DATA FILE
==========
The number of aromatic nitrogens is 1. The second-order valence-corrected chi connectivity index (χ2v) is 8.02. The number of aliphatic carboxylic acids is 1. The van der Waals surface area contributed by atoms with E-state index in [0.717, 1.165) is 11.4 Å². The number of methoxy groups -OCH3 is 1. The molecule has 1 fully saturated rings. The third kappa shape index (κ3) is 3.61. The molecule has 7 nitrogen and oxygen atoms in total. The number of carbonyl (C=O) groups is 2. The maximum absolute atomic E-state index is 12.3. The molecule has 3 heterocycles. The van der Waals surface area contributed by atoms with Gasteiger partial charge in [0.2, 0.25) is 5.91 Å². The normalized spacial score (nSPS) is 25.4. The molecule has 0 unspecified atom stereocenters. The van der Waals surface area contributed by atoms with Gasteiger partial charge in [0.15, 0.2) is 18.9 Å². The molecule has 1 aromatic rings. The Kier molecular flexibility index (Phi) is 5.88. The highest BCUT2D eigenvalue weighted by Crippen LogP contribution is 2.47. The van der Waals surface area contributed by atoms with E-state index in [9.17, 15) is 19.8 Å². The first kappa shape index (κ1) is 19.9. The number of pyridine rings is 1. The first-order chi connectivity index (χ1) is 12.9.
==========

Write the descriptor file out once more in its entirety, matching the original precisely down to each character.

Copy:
The number of aromatic nitrogens is 1. The second-order valence-corrected chi connectivity index (χ2v) is 8.02. The number of aliphatic carboxylic acids is 1. The van der Waals surface area contributed by atoms with E-state index in [0.717, 1.165) is 11.4 Å². The number of methoxy groups -OCH3 is 1. The molecule has 1 fully saturated rings. The third kappa shape index (κ3) is 3.61. The molecule has 7 nitrogen and oxygen atoms in total. The number of carbonyl (C=O) groups is 2. The maximum absolute atomic E-state index is 12.3. The molecule has 3 heterocycles. The van der Waals surface area contributed by atoms with Gasteiger partial charge in [0.2, 0.25) is 5.91 Å². The normalized spacial score (nSPS) is 25.4. The molecule has 0 unspecified atom stereocenters. The van der Waals surface area contributed by atoms with Gasteiger partial charge in [0.15, 0.2) is 18.9 Å². The molecule has 1 aromatic rings. The Kier molecular flexibility index (Phi) is 5.88. The highest BCUT2D eigenvalue weighted by Crippen LogP contribution is 2.47. The van der Waals surface area contributed by atoms with E-state index in [9.17, 15) is 19.8 Å². The first kappa shape index (κ1) is 19.9. The number of pyridine rings is 1. The first-order chi connectivity index (χ1) is 12.9.